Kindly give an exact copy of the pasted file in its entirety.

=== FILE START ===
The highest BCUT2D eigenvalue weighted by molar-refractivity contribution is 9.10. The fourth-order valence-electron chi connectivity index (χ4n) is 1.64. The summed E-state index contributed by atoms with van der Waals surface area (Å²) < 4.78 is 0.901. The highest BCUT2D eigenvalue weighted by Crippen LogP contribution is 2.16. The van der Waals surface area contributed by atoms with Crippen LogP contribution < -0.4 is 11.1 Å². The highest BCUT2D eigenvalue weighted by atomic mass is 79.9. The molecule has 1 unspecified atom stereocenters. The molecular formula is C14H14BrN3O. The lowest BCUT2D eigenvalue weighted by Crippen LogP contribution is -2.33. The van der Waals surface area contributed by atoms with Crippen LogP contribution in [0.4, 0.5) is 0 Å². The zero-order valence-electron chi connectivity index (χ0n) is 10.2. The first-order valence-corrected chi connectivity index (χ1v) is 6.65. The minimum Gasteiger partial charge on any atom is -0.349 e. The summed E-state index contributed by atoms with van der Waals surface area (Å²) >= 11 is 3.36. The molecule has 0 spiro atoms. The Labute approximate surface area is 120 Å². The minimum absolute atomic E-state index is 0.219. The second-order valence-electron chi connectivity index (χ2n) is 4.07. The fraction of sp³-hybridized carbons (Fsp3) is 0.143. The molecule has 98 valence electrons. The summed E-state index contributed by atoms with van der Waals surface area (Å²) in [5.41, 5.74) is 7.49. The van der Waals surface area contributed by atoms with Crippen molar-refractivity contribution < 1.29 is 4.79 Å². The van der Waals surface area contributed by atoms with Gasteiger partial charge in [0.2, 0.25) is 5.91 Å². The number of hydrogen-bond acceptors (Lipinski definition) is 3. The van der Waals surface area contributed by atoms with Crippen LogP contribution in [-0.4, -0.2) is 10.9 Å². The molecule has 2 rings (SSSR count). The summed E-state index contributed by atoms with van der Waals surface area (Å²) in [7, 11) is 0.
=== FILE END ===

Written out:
The highest BCUT2D eigenvalue weighted by molar-refractivity contribution is 9.10. The fourth-order valence-electron chi connectivity index (χ4n) is 1.64. The summed E-state index contributed by atoms with van der Waals surface area (Å²) < 4.78 is 0.901. The highest BCUT2D eigenvalue weighted by Crippen LogP contribution is 2.16. The van der Waals surface area contributed by atoms with Crippen LogP contribution < -0.4 is 11.1 Å². The highest BCUT2D eigenvalue weighted by atomic mass is 79.9. The molecule has 1 unspecified atom stereocenters. The molecular formula is C14H14BrN3O. The lowest BCUT2D eigenvalue weighted by Crippen LogP contribution is -2.33. The van der Waals surface area contributed by atoms with Crippen LogP contribution in [0.4, 0.5) is 0 Å². The zero-order valence-electron chi connectivity index (χ0n) is 10.2. The first-order valence-corrected chi connectivity index (χ1v) is 6.65. The minimum Gasteiger partial charge on any atom is -0.349 e. The summed E-state index contributed by atoms with van der Waals surface area (Å²) >= 11 is 3.36. The molecule has 0 spiro atoms. The Labute approximate surface area is 120 Å². The minimum absolute atomic E-state index is 0.219. The second-order valence-electron chi connectivity index (χ2n) is 4.07. The fraction of sp³-hybridized carbons (Fsp3) is 0.143. The molecule has 98 valence electrons. The summed E-state index contributed by atoms with van der Waals surface area (Å²) in [5.41, 5.74) is 7.49. The van der Waals surface area contributed by atoms with Crippen molar-refractivity contribution < 1.29 is 4.79 Å². The van der Waals surface area contributed by atoms with Gasteiger partial charge in [0.2, 0.25) is 5.91 Å². The number of hydrogen-bond acceptors (Lipinski definition) is 3. The van der Waals surface area contributed by atoms with Crippen LogP contribution in [-0.4, -0.2) is 10.9 Å². The molecule has 2 rings (SSSR count). The summed E-state index contributed by atoms with van der Waals surface area (Å²) in [7, 11) is 0.